- Our studies have revealed more about where and how cocaine acts in the brain, including how the drug produces its pleasurable effects and why cocaine is addictive. Scientists have been able to see the dynamic changes that occur in the brain as an individual takes cocaine. They have observed the different brain changes that occur as a person experiences the “rush,” the “high,” and, finally, the craving of cocaine. They have also identified parts of the brain that become active when someone using cocaine sees or hears environmental stimuli that trigger the craving for cocaine. Because these types of studies pinpoint specific brain regions, they are critical to identifying targets for developing medications and behavioral interventions to treat cocaine addiction. Studies are under way to develop new safe techniques, such as transcranial magnetic stimulation, to help people with cocaine use disorder
- Our research has included the first and largest studies of day-to-day experience in people who are treated with medication for opioid use disorder (MOUD) such as methadone or buprenorphine (Suboxone). We have learned that successful outcomes during MOUD are not all-or-nothing; people may have occasional slips or lapses to opioid use while still doing well overall. We have shown how outcomes can be improved with additional treatments alongside MOUD, such as psychotherapy or other medications. Some of those medications seem to work by weakening the link between stress and urges to use opioids. In addition, we have shown that periods of abstinence during MOUD (especially abstinence from cocaine in people who use both opioids and cocaine) may be a window of opportunity for more easily quitting tobacco.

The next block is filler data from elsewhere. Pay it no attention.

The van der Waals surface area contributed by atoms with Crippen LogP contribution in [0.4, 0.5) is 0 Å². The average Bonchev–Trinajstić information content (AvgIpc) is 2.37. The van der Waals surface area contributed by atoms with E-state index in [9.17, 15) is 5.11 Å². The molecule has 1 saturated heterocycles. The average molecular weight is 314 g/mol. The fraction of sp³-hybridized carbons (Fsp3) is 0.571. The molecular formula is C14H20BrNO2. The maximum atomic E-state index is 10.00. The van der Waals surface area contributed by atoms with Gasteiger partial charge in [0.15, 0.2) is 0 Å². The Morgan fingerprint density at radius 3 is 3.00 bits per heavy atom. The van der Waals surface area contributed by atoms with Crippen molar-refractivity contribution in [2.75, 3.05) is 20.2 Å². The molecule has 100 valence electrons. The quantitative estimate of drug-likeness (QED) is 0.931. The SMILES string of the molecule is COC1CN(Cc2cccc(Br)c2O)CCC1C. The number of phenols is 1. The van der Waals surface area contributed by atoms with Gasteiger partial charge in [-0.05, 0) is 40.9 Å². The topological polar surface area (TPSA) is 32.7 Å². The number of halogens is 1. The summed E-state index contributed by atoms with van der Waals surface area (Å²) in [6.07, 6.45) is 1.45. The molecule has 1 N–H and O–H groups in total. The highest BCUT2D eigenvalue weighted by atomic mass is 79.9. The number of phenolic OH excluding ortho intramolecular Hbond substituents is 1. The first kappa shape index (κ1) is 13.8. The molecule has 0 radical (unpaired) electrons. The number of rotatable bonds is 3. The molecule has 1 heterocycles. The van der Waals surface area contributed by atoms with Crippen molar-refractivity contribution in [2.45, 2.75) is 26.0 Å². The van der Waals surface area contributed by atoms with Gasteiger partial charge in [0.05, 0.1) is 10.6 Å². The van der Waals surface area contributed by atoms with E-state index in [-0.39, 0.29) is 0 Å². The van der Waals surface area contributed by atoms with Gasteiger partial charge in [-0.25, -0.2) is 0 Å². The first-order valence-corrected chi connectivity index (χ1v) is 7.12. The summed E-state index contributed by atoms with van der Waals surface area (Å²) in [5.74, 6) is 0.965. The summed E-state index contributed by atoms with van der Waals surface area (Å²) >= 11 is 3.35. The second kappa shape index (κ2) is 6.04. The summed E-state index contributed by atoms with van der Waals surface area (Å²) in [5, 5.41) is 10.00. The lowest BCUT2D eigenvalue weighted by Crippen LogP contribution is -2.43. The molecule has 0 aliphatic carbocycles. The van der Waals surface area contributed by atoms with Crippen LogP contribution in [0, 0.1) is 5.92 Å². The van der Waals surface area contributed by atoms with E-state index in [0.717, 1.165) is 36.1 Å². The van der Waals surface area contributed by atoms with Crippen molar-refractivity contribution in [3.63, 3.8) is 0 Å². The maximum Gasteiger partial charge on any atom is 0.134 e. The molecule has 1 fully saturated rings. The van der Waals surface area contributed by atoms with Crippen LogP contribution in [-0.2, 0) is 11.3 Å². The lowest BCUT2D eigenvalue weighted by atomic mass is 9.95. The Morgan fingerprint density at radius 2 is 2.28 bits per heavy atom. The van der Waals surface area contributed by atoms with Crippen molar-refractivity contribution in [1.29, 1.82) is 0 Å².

- Nicotine, a component of tobacco, is the primary reason tobacco is addictive, although cigarette smoke also contains other dangerous chemicals. Research has shown how nicotine acts on the brain to produce a number of effects, including findings showing that nicotine activates reward pathways—the brain circuitry that regulates feelings of pleasure. Imaging studies allow researchers to watch changes in the brain that result from smoking tobacco. An improved overall understanding of nicotine as an addictive drug has been instrumental in developing medications and behavioral treatments for tobacco addiction. Researchers have also identified new roles for genes that predispose people to tobacco addiction and predict their response to smoking cessation treatments. Studies are under way to understand if new medications may be of help in people who smoke tobacco.
- There is a critical need to better understand the biological processes that contribute to alcohol use disorder in order to develop new and effective treatments. Our research has shown how the “hunger hormone”, ghrelin, is involved not only in hunger but is a key component in alcohol use behavior. By conducting clinical trials and experimental studies, our investigations have revealed how changes in the ghrelin system effect craving for alcohol, alcohol consumption, and influence brain circuitry that regulate our motivations and behavior towards rewards. Our studies have revealed the ghrelin system as a potential new treatment target for alcohol use disorder. Researchers have also identified new roles of other hormones and peptides in alcohol use and continue to investigate their potential as new treatments for individuals with alcohol use disorder. A recent example is the work done by our scientists to understand how the hormone GLP-1 may be implicated in alcohol drinking, therefore studies are under way to study if medications like semaglutide may help people with alcohol use disorder.
Have any additional questions? Give us a call at 1-800-535-8254! Our trained screening team can answer any of your questions prior to completing a phone screen or scheduling an appointment. We’re here to help!